The client's definition of Grand Hall included both the requirement that the hall be a world-class classical music concert hall and the requirement that it also be a suitable venue for opera and ballet performances. Specifically, our acoustical design included both narrowing the width of the audience seating area to rely on the angle of the sidewalls and the hall's eaves to deliver early sound reflections to the audience, while also taking into consideration the need to keep the audience seating at as close a distance as possible to the stage to create optimal viewing conditions for opera and ballet performances. We found the best balance of these somewhat competing requirements by building computer simulations and 3-dimensional models of the hall and examining the merits of each acoustical design option. Because the project's delays extended the time available to us to consider and refine Grand Hall's configuration, we had ample time to consider and revise the hall's shape, giving us a high level of confidence that the finalized design most closely matches the client's requirements.
The 800-seat Theater is intended as a specialty hall for drama performances. The interior walls and ceiling finishes use Japanese cedar paneling darkly stained to imbue this medium-size hall with a weighty, dignified ambience.
Interior of Recital Hall
For the Recital Hall, we adopted an arena-style configuration with a centrally-located stage surrounded by blocks of audience seating on all sides. The Recital Hall footprint is a regular octagon, and the use of this shape as the basis of the hall's design necessitated that our acoustical design proactively prevent the undesirable acoustical phenomena such as focusing that are likely to occur in halls of this shape. We angled the sidewalls gradually, from floor to ceiling, toward the center of the room, and we designed the major upper portions of the sidewalls with alternating concave and convex curves, creating a surface that looks as if the walls surround the room like an undulating wave. In addition, we deliberately located the center of the floor's regular octagon and the center of the circular ceiling to not vertically align, producing a unique 3-dimensional shape.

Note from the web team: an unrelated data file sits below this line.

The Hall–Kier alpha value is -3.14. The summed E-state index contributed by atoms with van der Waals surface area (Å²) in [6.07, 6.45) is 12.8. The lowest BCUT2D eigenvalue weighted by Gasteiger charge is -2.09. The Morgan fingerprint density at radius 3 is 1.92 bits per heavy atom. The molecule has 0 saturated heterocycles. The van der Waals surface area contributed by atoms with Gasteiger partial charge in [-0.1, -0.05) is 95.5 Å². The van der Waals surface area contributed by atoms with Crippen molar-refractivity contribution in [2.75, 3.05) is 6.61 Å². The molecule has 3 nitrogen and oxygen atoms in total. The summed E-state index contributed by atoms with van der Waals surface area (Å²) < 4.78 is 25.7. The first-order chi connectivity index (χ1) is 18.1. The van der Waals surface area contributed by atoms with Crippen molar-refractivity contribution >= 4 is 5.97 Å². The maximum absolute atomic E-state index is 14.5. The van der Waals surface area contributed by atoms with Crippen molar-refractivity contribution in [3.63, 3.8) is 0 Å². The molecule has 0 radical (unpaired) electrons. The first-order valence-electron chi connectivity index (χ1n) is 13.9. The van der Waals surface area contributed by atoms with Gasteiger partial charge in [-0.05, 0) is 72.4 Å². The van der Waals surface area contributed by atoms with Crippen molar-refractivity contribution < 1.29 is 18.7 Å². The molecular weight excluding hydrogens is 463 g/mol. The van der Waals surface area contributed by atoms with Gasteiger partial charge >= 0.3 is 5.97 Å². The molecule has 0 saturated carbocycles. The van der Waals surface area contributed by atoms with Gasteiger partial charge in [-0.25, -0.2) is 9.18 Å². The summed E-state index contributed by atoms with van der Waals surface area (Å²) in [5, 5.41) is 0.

While I can explain the Recital Hall's 3-dimensional shape in words with comparatively little effort, building the hall to these unusual specifications posed a difficult challenge. Before the start of construction of the hall's interior, we used the 1/10 model of the hall to confirm and finalize the torsion of the ribs as they rise from floor to ceiling on the curved sidewalls' surface, and we took the additional step of building a one-half-size mockup of the sidewalls to further confirm that our specifications for the flow of the curved wall surfaces and the ribs' torsion would all fit together correctly. The Recital Hall began as a standard shoebox-configuration hall in the Hyogo Performing Arts Center's original plans and evolved during our continuous work during the long pre-construction duration into a uniquely shaped hall sharing little in common with any other hall in Japan.
<< Artistic Director Yutaka Sado's Requirements >>